Adoption was always something I knew I wanted to do. In college I had the opportunity to study abroad and work in an orphanage. I fell in love with the kids. Leaving them was hard and I knew I wanted/ needed to do more. Four years later I traveled to Guatemala for work. I fell in love with the city and the children. I was able to visit the special needs orphanage and my heart was broken for these children. In both Mexico and Guatemala, when I would arrive at the orphanages the children would smother me. They craved attention, contact, interaction, and mostly love. And they had so much to give. Their hearts were big and open even in the face of adversity. They just wanted what everyone else wanted: a family, someone to hug them and tuck them in at night, comfort them when they fall, someone to read them a story while sitting in their lap, and someone to tell them they ARE loved. My heart broke every day I left them, and then when I returned. I wondered if they ever found someone to love them; a family of their own.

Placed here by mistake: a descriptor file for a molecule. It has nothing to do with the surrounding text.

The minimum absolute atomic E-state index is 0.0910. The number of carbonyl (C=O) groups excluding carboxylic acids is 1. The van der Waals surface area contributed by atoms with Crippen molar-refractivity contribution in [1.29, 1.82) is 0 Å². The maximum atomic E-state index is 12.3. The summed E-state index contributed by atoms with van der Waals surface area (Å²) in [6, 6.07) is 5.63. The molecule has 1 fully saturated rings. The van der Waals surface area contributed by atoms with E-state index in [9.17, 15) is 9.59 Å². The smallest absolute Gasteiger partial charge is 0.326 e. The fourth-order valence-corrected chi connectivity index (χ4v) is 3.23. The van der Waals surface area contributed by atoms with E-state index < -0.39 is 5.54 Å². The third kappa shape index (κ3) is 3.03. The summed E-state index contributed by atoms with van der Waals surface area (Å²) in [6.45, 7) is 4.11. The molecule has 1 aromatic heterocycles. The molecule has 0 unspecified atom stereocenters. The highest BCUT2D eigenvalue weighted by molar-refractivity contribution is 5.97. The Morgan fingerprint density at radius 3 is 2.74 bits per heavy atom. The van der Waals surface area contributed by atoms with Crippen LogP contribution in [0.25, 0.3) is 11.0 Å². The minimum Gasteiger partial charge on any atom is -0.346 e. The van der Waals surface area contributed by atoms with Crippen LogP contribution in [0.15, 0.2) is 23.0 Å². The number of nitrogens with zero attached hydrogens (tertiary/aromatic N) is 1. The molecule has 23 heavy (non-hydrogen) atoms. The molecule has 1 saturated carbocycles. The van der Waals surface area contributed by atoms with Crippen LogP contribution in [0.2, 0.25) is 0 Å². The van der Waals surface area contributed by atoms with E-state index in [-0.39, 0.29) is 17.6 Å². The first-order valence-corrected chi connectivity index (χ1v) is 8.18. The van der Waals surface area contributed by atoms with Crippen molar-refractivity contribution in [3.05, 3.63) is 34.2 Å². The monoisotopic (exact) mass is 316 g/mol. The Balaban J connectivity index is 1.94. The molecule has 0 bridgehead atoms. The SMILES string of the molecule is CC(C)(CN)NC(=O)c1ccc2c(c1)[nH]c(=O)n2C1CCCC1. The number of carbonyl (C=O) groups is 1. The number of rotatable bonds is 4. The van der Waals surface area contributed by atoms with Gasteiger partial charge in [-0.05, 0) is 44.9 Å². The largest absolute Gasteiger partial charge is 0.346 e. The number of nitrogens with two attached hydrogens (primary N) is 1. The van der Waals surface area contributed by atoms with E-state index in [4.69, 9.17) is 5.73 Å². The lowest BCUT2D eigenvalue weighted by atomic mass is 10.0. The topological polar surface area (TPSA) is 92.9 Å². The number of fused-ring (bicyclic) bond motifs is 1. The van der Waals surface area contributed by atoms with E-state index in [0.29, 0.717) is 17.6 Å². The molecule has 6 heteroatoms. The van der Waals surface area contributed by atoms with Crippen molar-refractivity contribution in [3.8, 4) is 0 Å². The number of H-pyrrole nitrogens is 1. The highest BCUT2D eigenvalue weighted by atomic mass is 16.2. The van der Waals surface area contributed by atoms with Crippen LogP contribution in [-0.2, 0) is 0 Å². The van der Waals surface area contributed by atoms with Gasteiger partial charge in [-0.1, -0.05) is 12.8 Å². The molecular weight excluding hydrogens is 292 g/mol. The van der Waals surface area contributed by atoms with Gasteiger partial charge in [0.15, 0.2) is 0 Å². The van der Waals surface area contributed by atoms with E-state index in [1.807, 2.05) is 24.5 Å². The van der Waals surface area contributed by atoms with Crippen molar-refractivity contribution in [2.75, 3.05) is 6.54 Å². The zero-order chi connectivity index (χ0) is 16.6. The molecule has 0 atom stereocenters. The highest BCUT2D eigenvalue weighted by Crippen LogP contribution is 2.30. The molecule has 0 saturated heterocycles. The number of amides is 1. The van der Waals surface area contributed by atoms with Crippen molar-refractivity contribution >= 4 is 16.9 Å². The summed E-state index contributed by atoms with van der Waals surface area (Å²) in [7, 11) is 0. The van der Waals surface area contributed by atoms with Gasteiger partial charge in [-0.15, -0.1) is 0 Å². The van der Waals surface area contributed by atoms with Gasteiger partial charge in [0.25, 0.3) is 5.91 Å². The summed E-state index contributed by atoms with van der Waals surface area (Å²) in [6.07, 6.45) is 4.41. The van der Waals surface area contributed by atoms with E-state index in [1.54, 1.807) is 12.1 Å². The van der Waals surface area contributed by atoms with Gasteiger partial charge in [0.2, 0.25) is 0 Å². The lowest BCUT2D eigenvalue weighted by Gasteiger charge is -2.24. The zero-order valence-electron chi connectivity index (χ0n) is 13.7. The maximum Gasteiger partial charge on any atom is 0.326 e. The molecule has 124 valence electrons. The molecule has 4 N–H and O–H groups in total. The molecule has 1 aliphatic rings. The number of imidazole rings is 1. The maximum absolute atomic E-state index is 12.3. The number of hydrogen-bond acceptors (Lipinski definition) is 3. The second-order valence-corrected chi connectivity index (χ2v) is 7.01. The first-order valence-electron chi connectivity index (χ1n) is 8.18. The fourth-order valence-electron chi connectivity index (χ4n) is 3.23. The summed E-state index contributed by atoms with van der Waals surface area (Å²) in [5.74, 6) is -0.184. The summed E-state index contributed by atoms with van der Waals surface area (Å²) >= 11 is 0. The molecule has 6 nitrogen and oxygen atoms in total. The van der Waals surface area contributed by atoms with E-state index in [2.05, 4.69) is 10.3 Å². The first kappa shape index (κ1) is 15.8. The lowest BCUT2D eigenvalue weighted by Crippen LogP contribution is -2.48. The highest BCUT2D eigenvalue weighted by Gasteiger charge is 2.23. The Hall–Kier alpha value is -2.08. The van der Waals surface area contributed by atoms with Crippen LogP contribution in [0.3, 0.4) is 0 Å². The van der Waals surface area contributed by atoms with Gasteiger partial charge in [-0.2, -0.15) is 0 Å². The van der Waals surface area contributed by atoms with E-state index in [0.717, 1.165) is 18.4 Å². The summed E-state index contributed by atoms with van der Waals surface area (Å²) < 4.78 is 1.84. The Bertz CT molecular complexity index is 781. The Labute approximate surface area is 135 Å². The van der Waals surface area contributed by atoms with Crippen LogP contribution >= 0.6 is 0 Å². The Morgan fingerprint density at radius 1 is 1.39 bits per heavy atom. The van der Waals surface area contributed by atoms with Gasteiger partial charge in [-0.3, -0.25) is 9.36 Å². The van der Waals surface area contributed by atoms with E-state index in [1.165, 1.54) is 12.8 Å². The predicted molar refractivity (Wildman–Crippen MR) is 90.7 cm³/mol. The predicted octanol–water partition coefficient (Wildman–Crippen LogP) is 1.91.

When my husband and I started talking about having a family we knew we wanted to have a child of our own and then adopt internationally. From a Latin American country since we both spoke Spanish. After a few years of trying I was told it was pretty unlikely I would ever have kids and we knew that adoption was always the way our family was meant to grow. I grieved, but because we always knew we wanted to adopt it was easier to take the next step and look into adoption. Don’t get me wrong, at times I still wish I would know what it is like to have an ultrasound and see my baby’s heartbeat, to experience giving life to another person, but I love the gift the adoption is and the opportunity to be involved in such a precious thing. My husband and I decided to adopt an infant since you only bring home your first baby once. That means we went domestic. We were open to transracial adoption (for reference I’m Caucasian and my husband is Hispanic) and searched for an agency that would meet our needs, even though it meant going out of our home state. We worked with an agency that showed our profile book to about 8 other agencies in different states around the US. After a long process to enter the waiting pool (about 18 months), we were matched one week later. With TWINS! I couldn’t believe it. TWINS! I was over joyed, but then heard the circumstances. The couple was married and had one year old at home and weren’t sure they could handle two more. It just didn’t feel right. It didn’t feel it would happen, so much so we never even asked the gender of the babies. We accepted the match conditionally, meaning other birthmoms could still look at our profile book since the couple was unsure. Three weeks later, late at night, the phone rang. It was an out of state number and I had all the numbers for the agencies and our social worker saved so I wasn’t thinking it was the call. But I answered and I am so glad I did. She told me we were matched for a little boy, and that the birthmom wanted to talk to me tonight! What? Tonight?! But Tony is working and its past 10 pm where she lives. “Call her anyways” is what I heard. I responded with a shaky “ok” and a “what do I say to her?”